The Surprising Way Writing Helps Cancer Survivors



I love to write. 

I've always turned to pen and paper to discover and process my feelings, to make my desires and goals real and sometimes, even to make them known.  As a child I loved getting new journals and notebooks with colorful pens in my Christmas Stocking.  The memory of taking them to a corner and being alone with my dreams feels warm and safe.

Creating The Brio Blog brings the same warmth to me now.  My work is emotionally challenging.  I take care of people with cancer and a lot of them die, people I knew well and tried to help.  Thoughts of them, so many people, pop in and out of my head as they please. 

Remembering the people is good but they're a veritable crowd and on bad days, they're a mob of ghosts.   I'll never harden to their suffering but I witness it, over and over, over so many years.  I put the wreckage somewhere, exactly where I don't know, but the wreckage finally made it here.  I'm spinning it into gold.

Brio is the product of a desire to make the survivors' lives better for their sake and for the fallen because that's what can be done.  Like my younger self with my diary, I make the desire real with words.  I covet the opportunity to write for you, to turn what I know into something like help.  I express ideas so you might understand something new, so you feel better, so you know you have a friend. 

Because you do, have a friend.


Cancer Survivors Should Write Too.

In my blog post 5 Ways Cancer Survivors Can Be Mindful, I detailed how writing is a form of mindfulness beneficial for cancer survivors.  Studies show that people with cancer who engage in expressive writing have fewer physical symptoms, better physical function, and fewer doctor visits.  Furthermore, the benefit is immediate, can be felt after a single writing session, and the effect is lasting. 

But what is the mechanism?  Why does writing help?  This is not truly known and is difficult to study. 

I reviewed one study in the psychological literature which showed self affirmation (our need to protect ourselves) and the combination of cognitive processing and discovery of meaning through writing buffered stress and were responsible for the health benefits, emotional and physical, of expressive writing in cancer patients.  

This to me makes instinctive sense.  Writing allows you to speak to yourself in a protective way and, from this place of emotional safety, allows you to explore your cancer experience in all its horror and hope, and to acknowledge and create boundaries around its meaning in your life.

How to Start Writing

The best place for cancer survivors to start writing is exactly where they feel comfortable.  If you're like me, I type quickly and like the feeling of pouring my thoughts onto paper in real time.  This is why I type on the computer to accomplish my writing.  But there is great benefit to writing with pen and paper, I think more so than typing, because the physical act of writing taps parts of your brain that are otherwise inaccessible.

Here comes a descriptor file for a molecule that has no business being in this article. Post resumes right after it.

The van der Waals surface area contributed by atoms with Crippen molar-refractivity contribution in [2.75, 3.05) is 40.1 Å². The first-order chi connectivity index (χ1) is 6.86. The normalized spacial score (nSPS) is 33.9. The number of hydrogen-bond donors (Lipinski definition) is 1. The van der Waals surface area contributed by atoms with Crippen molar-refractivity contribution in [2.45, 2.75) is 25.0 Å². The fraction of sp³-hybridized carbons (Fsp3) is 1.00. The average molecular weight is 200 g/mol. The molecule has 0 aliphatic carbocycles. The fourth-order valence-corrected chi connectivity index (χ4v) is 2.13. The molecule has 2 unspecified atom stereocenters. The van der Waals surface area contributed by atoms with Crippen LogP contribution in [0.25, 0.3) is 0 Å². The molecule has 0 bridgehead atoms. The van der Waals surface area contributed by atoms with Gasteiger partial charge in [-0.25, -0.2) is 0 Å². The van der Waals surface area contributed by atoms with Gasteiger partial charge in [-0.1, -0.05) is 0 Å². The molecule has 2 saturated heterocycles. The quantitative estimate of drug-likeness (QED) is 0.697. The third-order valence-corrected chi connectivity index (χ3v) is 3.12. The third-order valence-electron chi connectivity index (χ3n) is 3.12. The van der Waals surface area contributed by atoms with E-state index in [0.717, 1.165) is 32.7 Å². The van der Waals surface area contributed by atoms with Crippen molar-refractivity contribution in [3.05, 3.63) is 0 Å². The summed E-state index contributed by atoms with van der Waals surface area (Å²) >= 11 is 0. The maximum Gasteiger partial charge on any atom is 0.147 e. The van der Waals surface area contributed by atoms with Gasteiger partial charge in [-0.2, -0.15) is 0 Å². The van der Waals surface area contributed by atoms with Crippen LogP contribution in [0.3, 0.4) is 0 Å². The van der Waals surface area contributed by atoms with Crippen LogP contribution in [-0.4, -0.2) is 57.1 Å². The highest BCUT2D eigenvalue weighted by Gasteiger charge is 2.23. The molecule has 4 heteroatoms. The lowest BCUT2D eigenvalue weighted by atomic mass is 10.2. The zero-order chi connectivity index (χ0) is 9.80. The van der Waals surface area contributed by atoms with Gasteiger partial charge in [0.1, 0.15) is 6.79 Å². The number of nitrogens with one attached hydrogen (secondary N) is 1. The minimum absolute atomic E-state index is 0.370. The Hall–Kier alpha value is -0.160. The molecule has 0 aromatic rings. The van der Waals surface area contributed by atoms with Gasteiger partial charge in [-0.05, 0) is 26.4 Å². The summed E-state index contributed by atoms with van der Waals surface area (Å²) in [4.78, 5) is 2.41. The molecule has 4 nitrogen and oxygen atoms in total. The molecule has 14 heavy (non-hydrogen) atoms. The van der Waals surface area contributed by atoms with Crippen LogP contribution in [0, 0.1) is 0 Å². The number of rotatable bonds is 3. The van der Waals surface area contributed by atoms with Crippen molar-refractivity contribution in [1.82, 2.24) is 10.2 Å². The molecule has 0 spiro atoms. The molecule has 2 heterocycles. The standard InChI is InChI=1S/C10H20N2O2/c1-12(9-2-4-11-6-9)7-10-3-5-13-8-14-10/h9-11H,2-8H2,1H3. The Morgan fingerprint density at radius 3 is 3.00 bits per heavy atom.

Identify five minutes in your day that you can set aside for writing.  A good time may be when you wake up or just before going to bed.  It should be a quiet time for reflection and solitude.  If it's hard to carve out time, it may help to associate it with another habit like morning coffee or brushing your teeth.

What to Write?

Maybe you know exactly what to write.  If so, go for it. 

It's also possible you'll stare at the paper and be completely stumped.  Just know there's no right or wrong here.  Start with "Dear Diary" and, as if writing a letter to a friend, describe your day. 

If you need an assignment, here are some journaling prompts to get the juices flowing:

  1. If you could tell your cancer one thing, what would it be? Why?

  2. In exactly one year, you will be spending your ideal day, doing exactly what you want in your life, relationships, and career. Describe that day. What is the one thing you will do today that will bring you closer to your ideal day?

  3. What do you fear? What gives you courage?

  4. How has cancer changed you? How has cancer made you more yourself?

  5. What are you waiting for in your life? What do you want to leave behind?



If you share my love of writing, the practice of keeping a journal could certainly benefit your health as you heal from cancer treatment.  Writing has the potential to improve your physical and emotional well being and may open doors you didn't even know existed.

To explore even more ways to conquer fatigue and thrive after cancer, download Brio’s FREE Morning Checklist - A 7 Point Solution to Cancer Survivor Fatigue. Click the button below to download now.

Thanks for reading, Survivor.